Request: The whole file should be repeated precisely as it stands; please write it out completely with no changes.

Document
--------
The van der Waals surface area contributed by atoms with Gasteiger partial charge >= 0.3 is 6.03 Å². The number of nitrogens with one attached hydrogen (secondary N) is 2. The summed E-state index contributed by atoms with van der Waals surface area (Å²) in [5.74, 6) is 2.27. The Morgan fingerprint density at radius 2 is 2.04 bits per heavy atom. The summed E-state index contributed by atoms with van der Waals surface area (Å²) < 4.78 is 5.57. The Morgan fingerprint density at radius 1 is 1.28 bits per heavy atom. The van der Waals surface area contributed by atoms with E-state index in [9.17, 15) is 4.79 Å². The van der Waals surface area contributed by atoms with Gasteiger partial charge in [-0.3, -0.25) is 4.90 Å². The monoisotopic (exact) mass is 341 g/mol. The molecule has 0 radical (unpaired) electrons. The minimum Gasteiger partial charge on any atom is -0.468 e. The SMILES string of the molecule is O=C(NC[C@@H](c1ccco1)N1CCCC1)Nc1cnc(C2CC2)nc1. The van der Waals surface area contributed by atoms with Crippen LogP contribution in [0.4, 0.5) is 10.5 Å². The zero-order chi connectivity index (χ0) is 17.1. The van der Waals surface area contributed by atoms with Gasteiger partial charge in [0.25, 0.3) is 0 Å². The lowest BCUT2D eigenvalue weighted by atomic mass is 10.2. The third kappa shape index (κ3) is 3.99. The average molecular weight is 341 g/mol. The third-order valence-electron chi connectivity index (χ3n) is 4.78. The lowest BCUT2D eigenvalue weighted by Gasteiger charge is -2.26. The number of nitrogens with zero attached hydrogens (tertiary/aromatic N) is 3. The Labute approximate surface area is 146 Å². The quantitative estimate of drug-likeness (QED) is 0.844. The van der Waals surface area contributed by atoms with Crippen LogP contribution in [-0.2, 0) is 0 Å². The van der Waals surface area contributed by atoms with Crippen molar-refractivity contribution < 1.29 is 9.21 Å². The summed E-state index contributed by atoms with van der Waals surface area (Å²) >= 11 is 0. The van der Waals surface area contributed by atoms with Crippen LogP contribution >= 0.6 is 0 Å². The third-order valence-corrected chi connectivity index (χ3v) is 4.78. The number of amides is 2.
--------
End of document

The van der Waals surface area contributed by atoms with Gasteiger partial charge >= 0.3 is 6.03 Å². The number of nitrogens with one attached hydrogen (secondary N) is 2. The summed E-state index contributed by atoms with van der Waals surface area (Å²) in [5.74, 6) is 2.27. The Morgan fingerprint density at radius 2 is 2.04 bits per heavy atom. The summed E-state index contributed by atoms with van der Waals surface area (Å²) < 4.78 is 5.57. The Morgan fingerprint density at radius 1 is 1.28 bits per heavy atom. The van der Waals surface area contributed by atoms with E-state index in [9.17, 15) is 4.79 Å². The van der Waals surface area contributed by atoms with Gasteiger partial charge in [-0.3, -0.25) is 4.90 Å². The monoisotopic (exact) mass is 341 g/mol. The molecule has 0 radical (unpaired) electrons. The minimum Gasteiger partial charge on any atom is -0.468 e. The SMILES string of the molecule is O=C(NC[C@@H](c1ccco1)N1CCCC1)Nc1cnc(C2CC2)nc1. The van der Waals surface area contributed by atoms with Crippen LogP contribution in [0.4, 0.5) is 10.5 Å². The zero-order chi connectivity index (χ0) is 17.1. The van der Waals surface area contributed by atoms with Gasteiger partial charge in [0.25, 0.3) is 0 Å². The lowest BCUT2D eigenvalue weighted by atomic mass is 10.2. The third kappa shape index (κ3) is 3.99. The average molecular weight is 341 g/mol. The third-order valence-electron chi connectivity index (χ3n) is 4.78. The lowest BCUT2D eigenvalue weighted by Gasteiger charge is -2.26. The number of nitrogens with zero attached hydrogens (tertiary/aromatic N) is 3. The Labute approximate surface area is 146 Å². The quantitative estimate of drug-likeness (QED) is 0.844. The van der Waals surface area contributed by atoms with Crippen LogP contribution in [-0.2, 0) is 0 Å². The van der Waals surface area contributed by atoms with Crippen molar-refractivity contribution < 1.29 is 9.21 Å². The summed E-state index contributed by atoms with van der Waals surface area (Å²) >= 11 is 0. The van der Waals surface area contributed by atoms with Crippen LogP contribution >= 0.6 is 0 Å². The third-order valence-corrected chi connectivity index (χ3v) is 4.78. The number of amides is 2.